When you’ve decided to lay hardwood floors throughout your home, the next step is deciding which type to install: unfinished or pre-finished. There are pros and cons for each, depending on what you need. Read on to learn more about hardwood floor finishes and the differences between pre-finished and unfinished hardwood flooring.
Defining Pre-finished and Unfinished Hardwoods
Unfinished or raw flooring was previously the norm, with flooring experts installing naked planks and then applying staining and finishes while on the job site. This would ensure that floors were uniform in color and that there were no gaps or holes between the boards, creating an overall tighter finish compared to the subpar pre-finished flooring of the times.
These elements also differentiate unfinished hardwoods from their pre-finished counterparts:
- They can be custom-stained to fit the owners’ preferences.
- Unfinished hardwoods require several coats of finish, which must dry between applications.
- They require a longer installation process.
- Trims and unfinished planks can be stained to match.
- The option generally involves solid wood planking.
- Unfinished hardwoods are costlier to install, but the flooring itself costs less.
Pre-finished hardwood flooring, with finish applied at factories before being transported to a home for installation, has come a long way, however. It may have previously resulted in nonuniform coloring that was evident in finished products, but new technology has made those issues a thing of the past. Today’s pre-finished flooring is color perfect, more affordable, and involves more hues and shades than ever.
Here are a few of its attributes:
- It cannot be custom-stained to fit owner preferences.
- Pre-finished hardwood comes with three to nine finish coats already applied.
- It requires a shorter installation timeframe of just one to two days.
- It can be used immediately after installation.
- Pre-finished hardwood involves mess and smells as staining occurs well before installation.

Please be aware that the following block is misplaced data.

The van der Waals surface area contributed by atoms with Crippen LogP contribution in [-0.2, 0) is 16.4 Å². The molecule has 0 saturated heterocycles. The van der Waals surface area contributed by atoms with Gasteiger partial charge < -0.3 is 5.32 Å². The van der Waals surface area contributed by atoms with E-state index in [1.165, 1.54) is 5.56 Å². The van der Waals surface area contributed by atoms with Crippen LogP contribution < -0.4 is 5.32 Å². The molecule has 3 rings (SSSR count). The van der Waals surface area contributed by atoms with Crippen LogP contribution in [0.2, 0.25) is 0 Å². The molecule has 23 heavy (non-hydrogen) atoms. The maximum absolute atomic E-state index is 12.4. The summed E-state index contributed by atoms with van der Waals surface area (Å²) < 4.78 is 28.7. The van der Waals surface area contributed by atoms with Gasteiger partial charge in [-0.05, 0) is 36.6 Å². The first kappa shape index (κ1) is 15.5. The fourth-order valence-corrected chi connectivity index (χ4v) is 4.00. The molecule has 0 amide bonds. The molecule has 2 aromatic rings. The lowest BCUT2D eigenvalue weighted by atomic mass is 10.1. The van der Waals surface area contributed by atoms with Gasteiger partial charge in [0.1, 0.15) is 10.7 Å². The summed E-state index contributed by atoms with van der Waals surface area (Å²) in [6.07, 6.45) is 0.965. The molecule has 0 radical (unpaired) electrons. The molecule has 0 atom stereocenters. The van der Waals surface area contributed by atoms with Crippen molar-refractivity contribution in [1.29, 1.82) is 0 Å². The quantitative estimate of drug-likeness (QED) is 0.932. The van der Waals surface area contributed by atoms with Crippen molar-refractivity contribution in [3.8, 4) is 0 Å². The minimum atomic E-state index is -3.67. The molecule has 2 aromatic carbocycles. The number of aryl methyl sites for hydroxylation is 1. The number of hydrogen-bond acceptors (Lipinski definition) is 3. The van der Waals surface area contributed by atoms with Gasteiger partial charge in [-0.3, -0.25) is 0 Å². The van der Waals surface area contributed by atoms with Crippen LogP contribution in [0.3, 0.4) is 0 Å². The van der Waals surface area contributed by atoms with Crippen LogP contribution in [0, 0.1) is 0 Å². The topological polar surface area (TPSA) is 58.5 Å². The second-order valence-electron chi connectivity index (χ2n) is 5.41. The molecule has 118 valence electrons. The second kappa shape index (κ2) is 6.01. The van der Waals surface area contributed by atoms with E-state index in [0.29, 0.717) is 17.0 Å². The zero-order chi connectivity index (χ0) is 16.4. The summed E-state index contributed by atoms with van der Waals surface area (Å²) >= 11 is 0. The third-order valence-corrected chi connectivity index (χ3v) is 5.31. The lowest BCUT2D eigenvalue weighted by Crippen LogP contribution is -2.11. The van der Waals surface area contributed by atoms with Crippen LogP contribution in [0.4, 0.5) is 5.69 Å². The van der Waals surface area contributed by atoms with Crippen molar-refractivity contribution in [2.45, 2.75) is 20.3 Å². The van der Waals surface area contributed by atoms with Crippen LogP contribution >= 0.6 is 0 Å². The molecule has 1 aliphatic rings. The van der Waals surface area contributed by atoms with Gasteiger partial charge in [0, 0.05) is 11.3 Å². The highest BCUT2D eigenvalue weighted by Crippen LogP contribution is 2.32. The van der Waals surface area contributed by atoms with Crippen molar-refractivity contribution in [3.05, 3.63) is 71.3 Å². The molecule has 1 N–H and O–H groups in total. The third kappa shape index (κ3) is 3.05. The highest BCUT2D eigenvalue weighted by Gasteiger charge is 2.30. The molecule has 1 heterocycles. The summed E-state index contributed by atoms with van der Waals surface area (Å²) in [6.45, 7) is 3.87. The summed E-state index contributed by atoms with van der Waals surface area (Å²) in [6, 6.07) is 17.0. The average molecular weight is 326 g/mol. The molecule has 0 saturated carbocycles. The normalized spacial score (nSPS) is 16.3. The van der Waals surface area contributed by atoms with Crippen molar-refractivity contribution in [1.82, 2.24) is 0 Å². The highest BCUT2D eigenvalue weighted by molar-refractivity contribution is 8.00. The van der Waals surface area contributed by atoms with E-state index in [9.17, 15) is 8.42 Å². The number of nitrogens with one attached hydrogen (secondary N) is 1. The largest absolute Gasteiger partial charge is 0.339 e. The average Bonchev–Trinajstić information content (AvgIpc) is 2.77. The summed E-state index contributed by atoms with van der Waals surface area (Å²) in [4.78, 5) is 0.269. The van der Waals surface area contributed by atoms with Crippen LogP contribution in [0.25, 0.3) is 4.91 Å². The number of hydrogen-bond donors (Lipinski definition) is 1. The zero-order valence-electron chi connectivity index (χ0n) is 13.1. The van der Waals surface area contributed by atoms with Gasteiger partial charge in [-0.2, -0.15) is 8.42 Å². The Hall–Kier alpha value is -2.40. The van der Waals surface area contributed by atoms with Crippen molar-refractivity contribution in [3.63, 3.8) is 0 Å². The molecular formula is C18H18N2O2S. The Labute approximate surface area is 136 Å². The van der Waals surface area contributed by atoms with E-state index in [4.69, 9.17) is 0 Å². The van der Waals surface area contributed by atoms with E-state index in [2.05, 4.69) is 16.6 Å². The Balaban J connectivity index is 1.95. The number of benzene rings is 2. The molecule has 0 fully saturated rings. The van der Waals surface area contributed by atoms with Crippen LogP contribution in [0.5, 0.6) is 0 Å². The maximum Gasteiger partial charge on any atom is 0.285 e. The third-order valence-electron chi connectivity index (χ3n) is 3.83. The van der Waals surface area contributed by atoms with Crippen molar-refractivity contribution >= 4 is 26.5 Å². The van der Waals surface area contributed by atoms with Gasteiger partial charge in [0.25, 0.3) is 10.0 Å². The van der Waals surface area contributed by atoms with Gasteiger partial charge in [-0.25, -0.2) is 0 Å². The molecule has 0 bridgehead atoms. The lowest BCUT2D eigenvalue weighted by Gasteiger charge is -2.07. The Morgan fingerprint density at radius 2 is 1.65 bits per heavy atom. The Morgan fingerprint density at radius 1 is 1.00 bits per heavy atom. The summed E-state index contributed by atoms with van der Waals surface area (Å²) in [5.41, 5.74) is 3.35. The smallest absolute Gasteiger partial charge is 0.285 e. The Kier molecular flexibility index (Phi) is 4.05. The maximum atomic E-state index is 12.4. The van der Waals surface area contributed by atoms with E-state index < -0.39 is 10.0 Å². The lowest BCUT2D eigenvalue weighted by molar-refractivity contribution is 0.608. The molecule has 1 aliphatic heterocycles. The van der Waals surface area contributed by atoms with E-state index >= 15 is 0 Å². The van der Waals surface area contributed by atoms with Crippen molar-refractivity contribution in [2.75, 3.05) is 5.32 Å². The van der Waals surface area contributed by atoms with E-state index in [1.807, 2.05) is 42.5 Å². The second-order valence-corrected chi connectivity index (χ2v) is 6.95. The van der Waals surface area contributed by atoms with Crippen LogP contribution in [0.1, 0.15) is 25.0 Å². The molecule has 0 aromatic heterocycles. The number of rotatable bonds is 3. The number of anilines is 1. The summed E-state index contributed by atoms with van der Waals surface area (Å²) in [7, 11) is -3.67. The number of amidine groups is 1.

- Trims cannot be stained to match pre-finished floor planks.
- The process involves both solid and engineered wood.
- Pre-finished flooring is less costly to install, but the flooring itself costs more.
Understanding Hardwood Floor Finishes and Colors
There are many hardwood finishes and textures available to homeowners, making selecting appropriate flooring an intricate and important step. Here are just a few of the many options:
Distressed — Weathered to look a more rustic, distressed flooring is achieved by hand scraping or removing staining to create a less-than-smooth appearance.
Smooth — Applied in simple, elegant coats, these hardwood floor finishes ensure that hardwoods look polished, traditional, and extremely level. This is often chosen by homeowners with more modern or classic tastes, particularly those who avoid the farmhouse or rustic-modern décor approaches.
Staining — This can be done to owners’ specifications, and comes in many color options. Stains can also be mixed, thinned, or applied in multiple coats to achieve the desired coloring.
Varnishing — A sealcoat, varnish protects hardwoods from damage. It comes in multiple varieties, but can be applied in layers for an additional buffer between floors and everyday life.
Choosing a hardwood flooring color or texture may seem overwhelming, but it’s important to consider and discuss your options. Understanding the differences between and choosing an appropriate sealcoat to protect the wood and colors you choose is also important. An expert can help you select the best options for your home and style.
Questions? Ask An Expert!
If you’re not sure whether an unfinished or pre-finished hardwood flooring finish is better for your home, don’t be afraid to ask a flooring expert for help. Calling a local professional to explain your needs and get his or her opinion will keep your project on track and help ensure you make the right decision.